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Raptors – getting through the first winter; it ain’t easy.

December 24, 2022

Red Tailed Hawk on Route 190 in south-central Kansas, trying to wait out the end of a long drought. October, 2022. (R. Prince photo).


(Thank you Paula Daily )


This is a tough time of year for raptors.
The birds that hatched during the summer are out on their own and still learning to hunt. Some are better hunters than others. Some, like humans, will do stupid things that may get them injured or killed. That’s why well over half of each years raptor fledglings will die their first winter.
Keep an eye out for ones who may be in trouble. Any raptor just standing on the ground by the road may need help. If you see them eating or chasing something and then fly up or away, they are probably fine.
Hawks and owls get hit by cars every day. They may have broken bones, head trauma, eye injuries, internal damage or something else. Aside from being injured, they are susceptible to being prey themselves while on the ground.
Usually, a raptor that you see just standing on the roadside has been hit by a car. They will certainly be stunned. Owls, with their large eyes are susceptible to ocular damage. Owls standing by the road typically can’t see. They may not have any broken bones, but can’t tell where to go, so they just stand there in fear…
Hawks are a little less susceptible to ocular damage but probably have wing, leg or head trauma. If they can see and their legs work, they will often move into the scrub by the road for cover. They are trying to hide from predators. This is one reason why when you see a hawk injured by the road, someone needs to act fast and get the bird. Otherwise they will crawl off in the bushes and disappear.
We also see raptors that are just not strong standing on the ground. A few examples are hawks, eagles and vultures that are suffering from lead poisoning. Owls are commonly down from rodenticide or insecticide poisoning. You may also see weak raptors during cold or rainy weather. Owls don’t hunt well in heavy rain. All birds burn more calories when it’s cold just to stay warm. This means they need to eat more. They need to be good hunters and have acceptable habitat with prey. If they get too under weight, they don’t have the energy to hunt, and will simply stand on the ground and die.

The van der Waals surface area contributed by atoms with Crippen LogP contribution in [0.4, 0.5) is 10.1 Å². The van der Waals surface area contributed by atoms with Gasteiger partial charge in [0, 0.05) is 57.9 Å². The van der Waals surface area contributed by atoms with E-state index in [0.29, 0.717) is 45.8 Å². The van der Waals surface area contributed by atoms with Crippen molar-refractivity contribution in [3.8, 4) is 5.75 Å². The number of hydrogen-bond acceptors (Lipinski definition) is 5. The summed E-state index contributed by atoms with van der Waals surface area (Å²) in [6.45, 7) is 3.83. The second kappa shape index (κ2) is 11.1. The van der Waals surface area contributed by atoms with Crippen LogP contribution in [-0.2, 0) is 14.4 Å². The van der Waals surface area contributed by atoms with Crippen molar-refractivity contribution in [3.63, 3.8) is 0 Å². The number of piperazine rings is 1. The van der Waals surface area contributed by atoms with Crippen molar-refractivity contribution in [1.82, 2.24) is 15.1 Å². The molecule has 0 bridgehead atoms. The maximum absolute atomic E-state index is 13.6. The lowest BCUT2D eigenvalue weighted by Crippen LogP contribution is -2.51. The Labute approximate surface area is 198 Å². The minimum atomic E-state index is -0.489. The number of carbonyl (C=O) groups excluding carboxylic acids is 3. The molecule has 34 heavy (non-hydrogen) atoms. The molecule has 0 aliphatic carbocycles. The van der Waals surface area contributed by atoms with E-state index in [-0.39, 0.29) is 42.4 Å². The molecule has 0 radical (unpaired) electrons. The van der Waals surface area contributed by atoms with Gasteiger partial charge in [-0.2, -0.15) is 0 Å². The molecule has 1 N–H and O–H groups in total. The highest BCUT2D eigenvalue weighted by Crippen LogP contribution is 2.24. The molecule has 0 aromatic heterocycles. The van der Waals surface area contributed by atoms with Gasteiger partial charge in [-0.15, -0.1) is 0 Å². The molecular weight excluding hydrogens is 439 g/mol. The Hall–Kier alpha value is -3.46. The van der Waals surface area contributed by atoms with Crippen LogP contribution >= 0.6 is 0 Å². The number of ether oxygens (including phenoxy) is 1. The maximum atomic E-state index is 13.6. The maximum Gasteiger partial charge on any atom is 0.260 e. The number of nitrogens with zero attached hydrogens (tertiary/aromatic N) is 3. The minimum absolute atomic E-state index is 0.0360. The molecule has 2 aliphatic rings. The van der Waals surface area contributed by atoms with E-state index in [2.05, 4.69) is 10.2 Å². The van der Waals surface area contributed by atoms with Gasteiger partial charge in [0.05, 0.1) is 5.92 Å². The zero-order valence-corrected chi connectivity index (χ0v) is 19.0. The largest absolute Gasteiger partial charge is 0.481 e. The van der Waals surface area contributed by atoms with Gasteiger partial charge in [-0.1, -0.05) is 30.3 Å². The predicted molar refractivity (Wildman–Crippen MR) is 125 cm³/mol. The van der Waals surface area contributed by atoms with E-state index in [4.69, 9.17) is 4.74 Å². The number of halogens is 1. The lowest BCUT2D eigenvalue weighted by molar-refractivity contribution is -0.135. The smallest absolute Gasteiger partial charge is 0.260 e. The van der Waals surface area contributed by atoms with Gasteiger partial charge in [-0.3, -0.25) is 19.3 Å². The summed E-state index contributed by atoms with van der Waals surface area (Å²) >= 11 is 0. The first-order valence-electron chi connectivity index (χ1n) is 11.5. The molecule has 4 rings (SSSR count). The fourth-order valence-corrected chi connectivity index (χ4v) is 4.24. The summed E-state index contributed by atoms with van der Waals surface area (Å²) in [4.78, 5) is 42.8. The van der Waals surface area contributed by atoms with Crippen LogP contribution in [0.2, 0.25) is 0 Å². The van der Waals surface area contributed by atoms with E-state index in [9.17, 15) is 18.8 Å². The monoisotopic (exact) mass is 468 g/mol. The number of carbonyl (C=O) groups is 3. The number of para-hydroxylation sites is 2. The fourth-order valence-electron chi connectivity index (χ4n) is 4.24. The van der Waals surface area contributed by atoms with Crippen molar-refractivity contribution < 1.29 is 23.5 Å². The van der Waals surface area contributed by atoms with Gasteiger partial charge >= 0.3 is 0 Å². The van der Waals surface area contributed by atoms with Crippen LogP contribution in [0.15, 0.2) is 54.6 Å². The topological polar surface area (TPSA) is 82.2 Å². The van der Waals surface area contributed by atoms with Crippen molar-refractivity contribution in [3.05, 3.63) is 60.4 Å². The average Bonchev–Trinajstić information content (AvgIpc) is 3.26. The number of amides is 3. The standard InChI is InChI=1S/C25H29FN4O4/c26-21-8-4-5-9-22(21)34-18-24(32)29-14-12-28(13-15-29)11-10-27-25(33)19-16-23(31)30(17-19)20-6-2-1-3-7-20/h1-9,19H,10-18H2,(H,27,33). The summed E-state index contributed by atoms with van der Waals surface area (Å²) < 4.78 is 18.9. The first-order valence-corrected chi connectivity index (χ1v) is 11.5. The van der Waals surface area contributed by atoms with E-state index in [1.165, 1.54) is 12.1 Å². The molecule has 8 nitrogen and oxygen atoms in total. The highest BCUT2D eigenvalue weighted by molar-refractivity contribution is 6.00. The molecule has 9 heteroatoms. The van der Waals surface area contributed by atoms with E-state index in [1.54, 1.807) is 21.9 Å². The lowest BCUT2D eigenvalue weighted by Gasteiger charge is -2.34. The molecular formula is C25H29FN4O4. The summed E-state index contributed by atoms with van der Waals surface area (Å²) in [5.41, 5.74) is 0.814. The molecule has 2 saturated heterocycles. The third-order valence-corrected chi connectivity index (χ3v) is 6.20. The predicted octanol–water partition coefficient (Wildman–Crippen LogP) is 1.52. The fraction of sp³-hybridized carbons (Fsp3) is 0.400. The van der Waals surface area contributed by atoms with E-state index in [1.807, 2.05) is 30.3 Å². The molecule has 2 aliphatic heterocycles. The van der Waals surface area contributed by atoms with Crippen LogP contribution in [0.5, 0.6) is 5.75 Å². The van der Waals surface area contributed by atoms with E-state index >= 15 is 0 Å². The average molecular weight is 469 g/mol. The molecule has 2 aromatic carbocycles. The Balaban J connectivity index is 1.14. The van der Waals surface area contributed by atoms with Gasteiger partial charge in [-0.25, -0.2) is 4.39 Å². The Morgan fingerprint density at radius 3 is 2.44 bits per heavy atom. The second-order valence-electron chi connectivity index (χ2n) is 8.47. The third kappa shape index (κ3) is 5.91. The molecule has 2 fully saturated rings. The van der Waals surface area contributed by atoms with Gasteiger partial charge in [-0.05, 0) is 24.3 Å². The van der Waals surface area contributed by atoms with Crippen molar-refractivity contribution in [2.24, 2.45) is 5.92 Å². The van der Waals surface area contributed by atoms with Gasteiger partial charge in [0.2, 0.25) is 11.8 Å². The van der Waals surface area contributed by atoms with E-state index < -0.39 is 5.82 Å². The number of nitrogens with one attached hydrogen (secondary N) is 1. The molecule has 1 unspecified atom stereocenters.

If you see a raptor in need, please stop, observe and call a wildlife rehabilitator or raptor center. If you feel comfortable and safe capturing the bird, even better. Remember though, they are stressed, afraid and armed with sharp talons. I always keep a collapsed cardboard box in the truck along with gloves and towels just in case.
If you capture a raptor in need, don’t feed it or water it. Find and call the closest rehabilitator and help transport the bird. They need medical attention ASAP. If we are to have a chance of helping them, we have to get right to work on the bird.
Remember, rehabilitators are almost never paid or reimbursed for their expenses, so any help in transporting a bird is huge! Located on lower Hatteras Island, I get calls often from the mainland to go get a bird. This is usually a 4 to 6 hour round trip drive. If the bird isn’t contained, there is no reason to even go because they usually won’t be where the caller reported. Driving is time consuming and very expensive. Even if contained, we can’t always drop what we’re doing and go get a bird.
Help if you can.
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